• The wooden or parquet floor does not have high thermal conductivity, even if its thickness is even a few millimetres. Its weak point is mainly represented by the fact that it is very delicate. However, considering that this technology can also be installed with this flooring, it is better to opt for stratified parquet or increase the number of coils of the underfloor system to give more calorific value.
  • Granite and marble floors have good thermal conductivity, since they are two natural stones. On the other hand, the slabs have an average thickness of 2/3 cm, too much to ensure uniform heat diffusion.
  • Conversely, porcelain stoneware or ceramic flooring is the ideal solution. Ceramic manages to heat up easily and transmits heat uniformly, opposing low thermal resistance. Thanks to this peculiarity, the heat is rapidly diffused in the environment. In addition, the final product has a very thin thickness while retaining strength.
  • The solutions that can be adopted also include laminate and PVC floors. Their limited thickness lends itself to the crossing of heat and favours its diffusion.

What are the disadvantages of underfloor heating?


When evaluating the adoption of this heating system, the disadvantages must also be considered: first of all, the initial cost. Because if it is true that underfloor heating leads to savings in bills, it is equally true that its initial installation requires a considerable economic effort.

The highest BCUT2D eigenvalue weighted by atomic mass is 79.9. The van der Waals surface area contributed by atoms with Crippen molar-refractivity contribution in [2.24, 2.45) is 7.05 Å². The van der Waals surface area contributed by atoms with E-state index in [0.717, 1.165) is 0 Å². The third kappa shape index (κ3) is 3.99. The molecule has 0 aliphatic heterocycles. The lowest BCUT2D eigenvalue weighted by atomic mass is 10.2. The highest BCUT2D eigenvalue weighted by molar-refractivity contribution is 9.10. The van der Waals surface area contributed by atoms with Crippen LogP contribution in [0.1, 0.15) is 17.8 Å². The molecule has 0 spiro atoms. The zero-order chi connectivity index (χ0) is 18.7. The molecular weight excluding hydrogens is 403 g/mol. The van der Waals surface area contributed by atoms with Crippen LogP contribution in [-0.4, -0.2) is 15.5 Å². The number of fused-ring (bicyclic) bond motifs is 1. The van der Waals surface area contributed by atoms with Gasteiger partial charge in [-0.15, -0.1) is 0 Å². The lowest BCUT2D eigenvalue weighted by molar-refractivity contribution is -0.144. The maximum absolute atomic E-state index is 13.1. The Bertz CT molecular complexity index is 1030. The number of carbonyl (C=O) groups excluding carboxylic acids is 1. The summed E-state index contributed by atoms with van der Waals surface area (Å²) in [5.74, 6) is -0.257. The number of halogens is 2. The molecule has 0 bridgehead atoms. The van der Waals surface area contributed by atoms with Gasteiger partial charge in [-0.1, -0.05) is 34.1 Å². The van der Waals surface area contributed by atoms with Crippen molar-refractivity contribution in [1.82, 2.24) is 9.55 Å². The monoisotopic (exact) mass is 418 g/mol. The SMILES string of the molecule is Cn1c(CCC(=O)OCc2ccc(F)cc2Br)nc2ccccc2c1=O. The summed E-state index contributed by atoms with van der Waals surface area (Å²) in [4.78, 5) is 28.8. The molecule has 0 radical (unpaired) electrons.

In most cases, for example, it requires the construction of a screed. The screed is a support layer of the floor which must resist mechanical stress and is necessary for:

  • allowing a precise pavement levelling;
  • receiving flooring;
  • facilitating the loads’ distribution;
  • covering the radiant system.

Underfloor heating is especially indicated for new buildings, which are nearing completion. This creates a new floor from scratch to facilitate the installation of the radiant system. It is necessary to proceed with the preparation of the base, intended to house the pipes rather than the electrical resistances and the special radiant panels.

On the other hand it is also true that an existing floor can be worked on, provided it is in good condition and therefore this is a hypothesis to be discarded with old floors.

The old cladding must be covered with insulating panels so that the heat does not disperse and is instead directed upwards. Once the system is installed, it must be covered with special solutions such as screed to have a suitable surface for laying the new floor.

An intervention on existing floors therefore involves raising their level which can impact on other elements present in a room, such as custom-made furniture for example.

Particular attention should also be paid to repairs in the event of breakdowns. They require the dismantling of the flooring and it is essential to rely on specialised technicians who know where to intervene promptly.




It is also important to remember that underfloor heating cannot be switched on or off intermittently. For the room to warm up, it must be left on for at least a day and must remain active even after having reached the desired temperature.

Furthermore, particular attention should be paid to the furniture that you plan to use in the rooms, especially the bathroom, such as carpets, sofas and furniture. All these elements hinder the heating of the rooms.